November 29th, 2012
The Beast Must Die: So frazzled, bedraggled and maybe even bedazzled we all arrived safely back from this year’s Thought Bubble 2012 comics festival in Leeds, which once again proved itself to be a thoroughly enjoyable experience for everyone. It gets the tone just right – an even balance between mainstream and fringe, with the small press rubbing shoulders with industry pros. Girls, boys, seasoned fans, neophytes, kids, pensioners, cosplayers and the just plain weird, the TB crowd is diverse, good natured and one of the best aspects of the whole affair.
Attending something like Thought Bubble also reminds you first and foremost why you love the artform, a welcome shot of 4-colour adrenaline to enliven even the most message board weary fan.
The Mindless Ones were there in pretty full effect, with Andrew Hickey, Gary Lactus and myself joined by Legendary Weapons Bobsy & Illogical Volume, as well as Mindless Cadet, Mister Attack and the living juggernaut that is Plok. We were positioned on the right hand side of the newly christened New Dock Hall. Andrew was selling his arsenal of wonderful music and comics books, as well as a new volume of his short stories. Lactus had the collected full colour beauty of The Amusing Bros and Andrew & Steven in Knights Of The Realm, and I was touting Cindy & Biscuit, including the brand new 56 page issue no.3. Mr Attack had his comic Everyone’s Felt Like This Once for sale, and Bobsy brought along a free comic featuring both the current PM and Lord Horror no less. Together we formed like Bruticus and set about ensnaring the public.
On a personal level I don’t think I could have had a better time of it. The reception that Cindy & Biscuit received was heartening, and I sold almost everything I took with me. What was especially gratifying was the breadth of customers I had – I sold a lot to kids this year, which was ace. It’s great to think of them reading mys stuff at home, and I just hope they were all appropriately thrilled, amused or spooked by Cindy & Biscuit. Lots of nice people said lots of nice things about it too, from comics pro’s to fans who bought earlier issues the previous year. All in all I was pretty damn chuffed.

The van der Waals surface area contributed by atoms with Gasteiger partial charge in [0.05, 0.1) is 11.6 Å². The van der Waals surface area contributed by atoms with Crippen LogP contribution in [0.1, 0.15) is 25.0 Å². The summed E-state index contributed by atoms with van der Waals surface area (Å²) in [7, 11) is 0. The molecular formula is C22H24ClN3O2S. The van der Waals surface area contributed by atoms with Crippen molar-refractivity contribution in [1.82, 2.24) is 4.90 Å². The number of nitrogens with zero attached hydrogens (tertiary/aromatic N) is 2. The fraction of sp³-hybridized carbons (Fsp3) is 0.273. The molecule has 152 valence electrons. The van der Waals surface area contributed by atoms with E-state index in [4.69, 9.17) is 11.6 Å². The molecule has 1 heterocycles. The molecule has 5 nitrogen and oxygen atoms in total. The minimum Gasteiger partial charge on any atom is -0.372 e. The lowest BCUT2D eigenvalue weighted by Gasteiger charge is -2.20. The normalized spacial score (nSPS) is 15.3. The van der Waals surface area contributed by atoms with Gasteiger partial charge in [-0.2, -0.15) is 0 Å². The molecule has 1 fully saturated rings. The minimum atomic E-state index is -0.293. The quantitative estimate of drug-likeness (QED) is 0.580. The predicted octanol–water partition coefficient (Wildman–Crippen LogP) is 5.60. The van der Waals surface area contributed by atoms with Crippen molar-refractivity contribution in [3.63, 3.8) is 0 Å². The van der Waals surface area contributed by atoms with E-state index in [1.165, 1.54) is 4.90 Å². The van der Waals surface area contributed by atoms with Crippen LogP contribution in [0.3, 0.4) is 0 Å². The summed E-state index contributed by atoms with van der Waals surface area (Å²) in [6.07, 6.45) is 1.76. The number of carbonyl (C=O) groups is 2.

It was great chatting to friend of SILENCE!, Al Ewing, whose gift to us was surely the best comic con exclusive that has ever been. He and his lovely friends were all most accommodating to our frazzled selves in the hotel bar on Sunday evening. It was as nice to see Kieron Gillen as ever, and I enjoyed talking to ace 2000AD scribe Rob Williams about Low Life. I was too nervous to speak to John Wagner, and certainly too nervous to ask him to say ‘I AM THE LAW’ in his stentorian Hibernian brogue. We happened to be on the table next to British comics catalyst Paul Gravett, along with comics artist and scholar John Miers and his lovely partner Megan, who co-runs the Comica Festival with Paul. Paul was his usual enthusiastic self, and did the circuits with his usual charm and aplomb. John and Megan were also excellent company, and truly sympathetic hangover buddies on Sunday. John’s comics are here and info about Comica is here.
Add to that the thrills of our ongoing experiment in listener alienation with our SILENCE! Thought Bubble special, the epic drinkery at the post TB Saturday night bash at the Leeds Corn Exchange, and you have a pretty full weekend. As I stated earlier, the atmosphere at Thought Bubble is open, friendly and enthusiastic. I can’t rate it high enough, and will certainly back next year.
But really, I hear you pretty much scream, FOR THE LOVE OF AQUAMAN, WHAT ABOUT THE COMICS???????!
August 11th, 2009
or Crisis? What Crisis? (part one)
Think of him as 2000AD’s awkward cousin. He and Tharg used to get on great for a bit, but while The Mighty One went into his teens still drunk on the heady surge of Thrill Power, Crisis was always a bit serious. Self consciously so, you could say. You know the routine: went veggie. CND badge. Amnesty membership. Morrissey lyrics sung at high volume to that face in the bedroom mirror. Didn’t make friends that easily, and sometimes seemed to try hard not to be noticed at all, but on rare occasions he’d come out with something that would really be worth paying attention to.